Among other things, the act would require the U.S. EPA to establish a national drinking water standard for PFAS (within two years), designation of PFAS chemicals as hazardous substances (within one year), designation of PFAS as hazardous air pollutants (within 180 days), and discharge limits on industrial releases of PFAS.

Rep. Dingell also announced Thursday that she and Brian Fitzpatrick (R-PA), Annie Kuster (D-NH) and John Katko (R-NY) introduced the “No PFAS in Cosmetics Act,” which would ban the use of harmful PFAS forever chemicals in cosmetics. That legislation would require the Food and Drug Administration to ban the use of PFAS in cosmetic products within 270 days of the bill’s enactment. Senator Susan Collins and Senator Blumenthal have introduced the companion bill in the U.S. Senate.

That news came in the wake of the June 15 publication (in the journal of Environmental Science and Technology Letters) of research from the University of Notre Dame studying 200 cosmetic products and finding that 56 percent of foundations and eye products, 48 percent of lip products and 47 percent of mascaras tested were found to contain high levels of fluorine, which is an indicator of PFAS use. (Related article, “Half of Cosmetics Contain Toxic PFAS Chemicals.”)

Alicia Gauer, spokeswoman for The Lubrizol Corporation, parent company of Chemtool, said before the foam was applied, “we provided all requested information, including safety data sheets, to incident command and those at the scene. We followed all notifications protocols throughout the process…We have been and will continue to be fully transparent, coordinated and supportive with all those involved.”

The Illinois EPA said the foam initially used was a “flourinated surfactant” that could contain PFOA, or perfluorooctanoic acid, and PFHxA, or perfluorohexanoic acid. Both are among some 5,000 PFAS compounds with oil- and water-resistant properties used in clothing, furniture, cookware, food packaging, cosmetics and other goods.

They are described as “forever chemicals”‘ because they don’t degrade in the environment or the human body.

U.S. manufacturers have phased out PFOA and PFOS, the most common and widely studied compounds in the group.

But it remains legal to use PFAS chemicals in firefighting foam except in a few states, said Melanie Benesh, a staff attorney for the Environmental Working Group, an advocacy organization. Congress has ordered a halt to use of PFAS in military fighting foams by 2025.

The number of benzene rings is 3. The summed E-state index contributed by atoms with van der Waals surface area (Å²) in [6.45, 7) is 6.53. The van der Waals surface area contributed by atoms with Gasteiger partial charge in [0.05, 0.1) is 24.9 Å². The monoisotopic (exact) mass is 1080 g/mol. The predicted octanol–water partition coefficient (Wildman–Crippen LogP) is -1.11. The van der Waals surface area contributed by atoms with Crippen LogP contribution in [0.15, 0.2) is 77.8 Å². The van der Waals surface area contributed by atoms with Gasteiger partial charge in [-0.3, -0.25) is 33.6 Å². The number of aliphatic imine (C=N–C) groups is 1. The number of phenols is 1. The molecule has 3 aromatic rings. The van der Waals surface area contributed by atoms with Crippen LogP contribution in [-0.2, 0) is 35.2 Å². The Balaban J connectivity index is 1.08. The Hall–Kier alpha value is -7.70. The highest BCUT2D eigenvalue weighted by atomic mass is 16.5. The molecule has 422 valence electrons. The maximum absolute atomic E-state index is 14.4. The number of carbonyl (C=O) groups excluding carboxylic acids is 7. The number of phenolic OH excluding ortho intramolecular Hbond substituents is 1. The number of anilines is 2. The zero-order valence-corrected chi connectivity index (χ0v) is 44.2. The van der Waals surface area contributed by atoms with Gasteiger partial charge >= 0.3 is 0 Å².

U.S. Fire Pump used 3,200 gallons of the PFAS foam mixed with 71,000 gallons of water for the Chemtool fire, the state agency said.

“Visual inspections do not indicate any impacts to Rock River at this time” but tests are continuing, it said.

Groundwater, from which the town draws its drinking water, also will be evaluated. The closest municipal well is 1.25 miles (2.01 kilometers) from the ruined factory, the Illinois EPA said.

Vacuum trucks have sucked water from trenches, where soil samples are being taken, and the plant grounds, the agency said.

Linda Birnbaum, a toxicologist and former director of the National Institute for Environmental Health Sciences, said it was “amazing” that the company would use PFAS-containing foam when alternatives were available.

“If they contained the stuff so that it doesn’t leave the area, that’s good,” Birnbaum said. “But you can’t totally keep it from reaching the ground; some of it is going to run off. The problem with these chemicals is that they never go away.”

The volume of PFAS-containing foam used on the fire was “relatively small,” said Betsy Southerland, former director of science and technology with the U.S. EPA’s Office of Water. Still, PFAS chemicals easily infiltrate soil and reach groundwater, where they could migrate to streams or wells, she said.